Before the meeting, another Cuban Foreign Ministry official said that the parties previously had discussed, but not negotiated, with respect to Cuba’s claim for damages with respect to the U.S. embargo and the U.S. claims for compensation for property expropriated by the Cuban government. At the meeting itself, according to a Cuban statement, the Cubans had delivered a list of its most recent alleged damages from the blockade (embargo).
U.S. Embassy Statement
The U.S. Embassy in Havana after this Bilateral Commission meeting issued a shorter, but similar, statement about the “respectful and productive” discussions. “Both governments recognized significant steps made toward greater cooperation in environmental protection, civil aviation, direct mail, maritime and port security, health, agriculture, educational and cultural exchanges, and regulatory issues. The parties also discussed dialogues on human rights and claims, and the [U.S.] looks forward to holding these meetings in the near future.”
Since the actual meeting was conducted in secret, it is difficult to assess what was actually accomplished except through officials’ subsequent public comments.
On May 17, the two countries conducted their second Law Enforcement Dialogue, which will be discussed in a subsequent post.
 Vidal’s positive comment about Obama’s visit is in sharp contrast to the negative comments about the visit from Vidal’s superior, Foreign Minister Bruno Rodriguez at the recent Congress of the Communist Party of Cuba. (See Conclusion of Seventh Congress of Communist Party of Cuba, dwkcommentaries.com (April 20, 2016).)
 Beforehand an official of Cuba’s Foreign Ministry said that since the December 2014 announcement of détente the parties had signed nine agreements covering the environment, email, navigation safety, agriculture and travel. In addition, the Telecommunications Company of Cuba (ETECSA) had signed agreements with three U.S. companies for cellular roaming in Cuba; a U.S. company (Starwood) had an agreement to manage several Cuban hotels; and the Carnival cruise lines had made a maiden voyage to the island.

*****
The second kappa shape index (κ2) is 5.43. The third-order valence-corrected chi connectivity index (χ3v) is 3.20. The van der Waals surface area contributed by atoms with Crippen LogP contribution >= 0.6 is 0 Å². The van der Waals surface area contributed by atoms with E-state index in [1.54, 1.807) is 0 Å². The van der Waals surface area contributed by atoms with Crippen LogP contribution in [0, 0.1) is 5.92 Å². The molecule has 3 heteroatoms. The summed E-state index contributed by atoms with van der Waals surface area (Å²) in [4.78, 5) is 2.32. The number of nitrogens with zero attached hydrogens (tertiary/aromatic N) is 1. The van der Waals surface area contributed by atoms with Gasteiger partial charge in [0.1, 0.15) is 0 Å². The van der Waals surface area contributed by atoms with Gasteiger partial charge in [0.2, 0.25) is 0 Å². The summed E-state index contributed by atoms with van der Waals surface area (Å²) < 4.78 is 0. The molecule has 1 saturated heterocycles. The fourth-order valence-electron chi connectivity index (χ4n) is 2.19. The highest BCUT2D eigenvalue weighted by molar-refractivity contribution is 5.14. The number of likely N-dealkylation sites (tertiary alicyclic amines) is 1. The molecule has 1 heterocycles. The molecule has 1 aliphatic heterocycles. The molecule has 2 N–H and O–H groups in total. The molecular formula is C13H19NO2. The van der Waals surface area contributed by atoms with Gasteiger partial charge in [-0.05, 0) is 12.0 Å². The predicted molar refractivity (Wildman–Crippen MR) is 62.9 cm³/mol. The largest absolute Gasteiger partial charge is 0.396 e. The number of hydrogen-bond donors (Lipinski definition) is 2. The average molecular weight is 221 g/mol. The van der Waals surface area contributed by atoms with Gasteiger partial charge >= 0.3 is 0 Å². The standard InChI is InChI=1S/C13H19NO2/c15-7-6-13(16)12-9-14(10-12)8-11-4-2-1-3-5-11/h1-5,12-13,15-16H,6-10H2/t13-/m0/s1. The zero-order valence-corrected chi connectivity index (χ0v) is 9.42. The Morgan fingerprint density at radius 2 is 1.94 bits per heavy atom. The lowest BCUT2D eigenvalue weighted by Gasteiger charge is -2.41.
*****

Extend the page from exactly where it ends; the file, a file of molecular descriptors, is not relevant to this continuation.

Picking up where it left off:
On September 11, in Havana, the U.S.-Cuba Bilateral Commission held its first meeting. It decided on an agenda for the future discussions and hoped-for resolution of remaining issues regarding normalization of relations. The commission agreed to meet again in November in Washington, D.C. to review progress in these areas and to chart areas of cooperation for 2016.
The agenda has been divided into three tracks, with the first encompassing issues where there is significant agreement and the possibility of short-term progress. These include re-establishing regularly scheduled flights, environmental protection, natural disaster response, health and combatting drug trafficking. A second track includes more difficult topics such as human rights, human trafficking, climate change and epidemics. The third includes complex, longer-term issues like the return of the U.S. base at Guantanamo Bay, U.S. damage claims over properties nationalized in Cuba after the 1959 revolution and Cuba’s damage claims for more than $300 billion in alleged economic damages from the U.S. embargo and for what it says are other acts of aggression.
Cuba reiterated its opposition to the comprehensive U.S. economic embargo, the U.S. occupation of Guantanamo and anti-communist radio and television broadcasts beamed into Cuba, but did not seek to place them on the agenda because they were measures unilaterally imposed by the United States.
Both sides agreed the discussions were full and frank, extensive, and conducted in a courteous and respectful manner.
Cuba’s delegation was led by Josefina Vidal Ferreiro, the Foreign Ministry’s director general for the United States, The U.S.’ by Deputy Assistant Secretary of State for South America and Cuba, Edward Alex Lee, accompanied by the Director of the Secretary’s Policy Planning Staff, David McKean; and Charge d’affaires ad interim Jeffery DeLaurentis. Below to the left is a photograph of the Cuban delegation; below to the right is a photograph of the U.S. delegation.
Vidal indicated that the both sides saw the start of the process as opening at least the possibility of an Obama visit to Cuba, saying that it is natural for countries with normal relations to receive visits from each other’s leaders.